Bivalvia (Lamellibranchiata, Pelecypoda) is a large class of laterally compressed animals characterized by two calcified variably flattened to deeply cupped valves that are attached to each other at the dorsal surface with teeth spanned by a flexible hinge ligament. Bivalve larvae are amazingly similar from fertilization until metamorphosis which makes learning larval anatomy easy, but identification of larvae from different species difficult when samples are collected from the wild environment. Based on their overall morphology, bivalves are separated into five subclasses but are practically placed into the following groups: clams, cockles, mussels, scallops, and oysters. This chapter discusses the anatomy of the clam and then describes important anatomic differences in oysters, scallops, mussels, and cockles. The tubules in scallops have been described as more acinar-like. The absorptive cells in histologic sections often appear enlarged, are highly vacuolated and have been described as adipocyte-like.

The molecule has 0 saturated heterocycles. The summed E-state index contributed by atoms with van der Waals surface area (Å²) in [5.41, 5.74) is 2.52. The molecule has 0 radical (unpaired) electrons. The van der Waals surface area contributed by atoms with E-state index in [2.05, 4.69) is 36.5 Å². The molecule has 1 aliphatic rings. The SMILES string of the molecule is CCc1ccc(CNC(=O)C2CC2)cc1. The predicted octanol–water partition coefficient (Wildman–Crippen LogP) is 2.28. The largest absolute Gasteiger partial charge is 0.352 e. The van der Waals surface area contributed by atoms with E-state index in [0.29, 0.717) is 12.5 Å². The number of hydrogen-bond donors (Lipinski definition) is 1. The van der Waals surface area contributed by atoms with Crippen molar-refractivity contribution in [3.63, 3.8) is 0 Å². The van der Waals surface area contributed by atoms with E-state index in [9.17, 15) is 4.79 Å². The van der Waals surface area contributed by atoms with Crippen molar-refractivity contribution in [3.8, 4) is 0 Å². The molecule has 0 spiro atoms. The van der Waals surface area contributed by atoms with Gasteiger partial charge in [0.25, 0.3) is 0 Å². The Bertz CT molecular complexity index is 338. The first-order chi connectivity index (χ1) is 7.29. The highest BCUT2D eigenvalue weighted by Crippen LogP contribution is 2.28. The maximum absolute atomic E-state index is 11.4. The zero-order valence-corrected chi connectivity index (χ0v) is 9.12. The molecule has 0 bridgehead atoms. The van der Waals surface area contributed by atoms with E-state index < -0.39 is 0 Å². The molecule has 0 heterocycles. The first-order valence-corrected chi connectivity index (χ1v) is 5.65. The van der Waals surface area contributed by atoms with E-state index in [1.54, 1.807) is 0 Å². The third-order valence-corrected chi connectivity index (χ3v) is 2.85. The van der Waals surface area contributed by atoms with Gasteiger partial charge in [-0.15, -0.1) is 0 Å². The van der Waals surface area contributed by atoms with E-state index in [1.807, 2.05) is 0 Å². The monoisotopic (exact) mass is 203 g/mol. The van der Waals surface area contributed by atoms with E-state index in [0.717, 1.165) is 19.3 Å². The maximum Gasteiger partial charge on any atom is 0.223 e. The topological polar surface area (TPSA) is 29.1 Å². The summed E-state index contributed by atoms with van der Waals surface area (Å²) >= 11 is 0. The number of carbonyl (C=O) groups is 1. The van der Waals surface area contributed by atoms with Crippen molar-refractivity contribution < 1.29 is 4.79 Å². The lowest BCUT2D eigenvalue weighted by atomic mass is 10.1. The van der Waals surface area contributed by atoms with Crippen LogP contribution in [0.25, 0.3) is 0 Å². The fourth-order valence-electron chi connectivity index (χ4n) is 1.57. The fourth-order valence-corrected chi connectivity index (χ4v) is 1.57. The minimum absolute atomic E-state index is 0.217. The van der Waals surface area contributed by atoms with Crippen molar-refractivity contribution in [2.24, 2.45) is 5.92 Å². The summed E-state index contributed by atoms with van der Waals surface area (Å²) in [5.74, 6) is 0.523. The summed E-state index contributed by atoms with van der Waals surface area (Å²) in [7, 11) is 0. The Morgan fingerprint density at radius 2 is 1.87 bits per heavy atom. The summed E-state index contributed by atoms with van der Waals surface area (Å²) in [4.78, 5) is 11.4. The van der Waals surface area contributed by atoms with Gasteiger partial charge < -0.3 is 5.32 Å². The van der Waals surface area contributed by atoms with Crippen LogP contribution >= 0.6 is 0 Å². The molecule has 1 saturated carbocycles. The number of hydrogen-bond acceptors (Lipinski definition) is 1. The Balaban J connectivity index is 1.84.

Smolowitz, R. (2021). Mollusca: Bivalvia. Invertebrate Histology, 163-183. https://doi.org/10.1002/9781119507697.ch6